Maintaining control over choices is something with which many struggle. Once they have obtained the freedom to make choices, the fear is it will be taken away. Someone may sneak the television remote away at a time of distraction. Mom or dad may take the keys to the car. The boss may transfer an individual to another position. The government may force its citizens to buy health insurance. These are all classic concerns that come with maintaining control of choices. The biggest factor in maintaining control over choices is the individual’s own behaviors. Violating family rules results in removal of privileges. Politicians ignoring the voters get voted out or impeached. Trying crystal meth causes one to become a slave to a substance and give up control (2 Timothy 4:5). When man submits to false teachings, he cannot maintain control (Galatians 2:2-5). A Christian must maintain self-control (Galatians 5:22-23). Therefore, Christians must be careful by whom and what they are influenced because the pull of the world will bring about the loss of freedom (Galatians 5:1).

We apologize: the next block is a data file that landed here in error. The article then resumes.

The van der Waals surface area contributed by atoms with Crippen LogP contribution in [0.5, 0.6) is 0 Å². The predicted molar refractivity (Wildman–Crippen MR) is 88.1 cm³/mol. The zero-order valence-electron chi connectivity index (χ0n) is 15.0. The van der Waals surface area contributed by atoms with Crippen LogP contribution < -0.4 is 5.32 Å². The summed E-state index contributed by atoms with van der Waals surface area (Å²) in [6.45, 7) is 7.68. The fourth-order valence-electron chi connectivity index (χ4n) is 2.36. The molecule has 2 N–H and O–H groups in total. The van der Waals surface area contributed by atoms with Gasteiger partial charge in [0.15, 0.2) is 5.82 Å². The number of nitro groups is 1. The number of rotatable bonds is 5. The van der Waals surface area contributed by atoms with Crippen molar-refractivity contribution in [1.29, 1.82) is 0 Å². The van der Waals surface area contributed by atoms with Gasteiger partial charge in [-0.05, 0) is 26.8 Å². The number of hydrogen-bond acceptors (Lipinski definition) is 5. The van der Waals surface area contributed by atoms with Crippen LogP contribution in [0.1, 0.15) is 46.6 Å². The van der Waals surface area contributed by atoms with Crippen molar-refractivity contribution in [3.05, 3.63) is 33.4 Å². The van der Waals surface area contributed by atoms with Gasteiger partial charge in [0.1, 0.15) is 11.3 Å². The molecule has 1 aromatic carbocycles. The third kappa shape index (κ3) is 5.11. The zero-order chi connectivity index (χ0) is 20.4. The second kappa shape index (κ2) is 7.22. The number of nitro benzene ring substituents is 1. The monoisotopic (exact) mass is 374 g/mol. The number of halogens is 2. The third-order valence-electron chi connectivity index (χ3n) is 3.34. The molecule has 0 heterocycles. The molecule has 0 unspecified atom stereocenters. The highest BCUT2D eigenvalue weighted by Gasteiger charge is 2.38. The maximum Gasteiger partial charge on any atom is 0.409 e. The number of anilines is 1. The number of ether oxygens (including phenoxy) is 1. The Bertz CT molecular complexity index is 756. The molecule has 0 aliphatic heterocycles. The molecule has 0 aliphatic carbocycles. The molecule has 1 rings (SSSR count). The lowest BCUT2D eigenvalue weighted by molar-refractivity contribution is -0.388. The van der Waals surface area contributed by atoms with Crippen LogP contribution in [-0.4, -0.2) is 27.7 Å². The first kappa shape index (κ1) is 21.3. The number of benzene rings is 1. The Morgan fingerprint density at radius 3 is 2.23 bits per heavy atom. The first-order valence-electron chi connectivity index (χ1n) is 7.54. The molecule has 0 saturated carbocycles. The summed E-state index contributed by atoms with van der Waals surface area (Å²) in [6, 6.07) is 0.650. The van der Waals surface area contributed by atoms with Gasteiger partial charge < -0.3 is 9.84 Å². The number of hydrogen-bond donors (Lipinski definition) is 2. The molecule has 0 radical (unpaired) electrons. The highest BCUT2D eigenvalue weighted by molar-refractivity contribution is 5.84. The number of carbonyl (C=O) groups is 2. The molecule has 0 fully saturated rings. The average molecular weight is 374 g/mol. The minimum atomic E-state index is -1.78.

To have control, the Christian must hand over control. This is the paradox of control. It is like the Chinese finger trap. You must give up the struggle to find release. Many a senior reaches a point where they can no longer care for themselves and their possessions properly. Yet, a great many refuse to give up control to those who could help. Consequently, their surroundings fall into disrepair, their health fails, and they find themselves in a state of enslavement to weakness built on the decision to not release control. If the same seniors released a little control to those who could aid them, a larger portion of personal control would be retained and for much longer. The man of faith controls which master he serves (Joshua 24:15). He can choose to serve God or his own lusts in the form of sin (Romans 6:16-18). Being a slave of righteousness results in having more control and for eternity, but such control cannot be gained until the choice to hand over control is first made(Romans 2:6-8).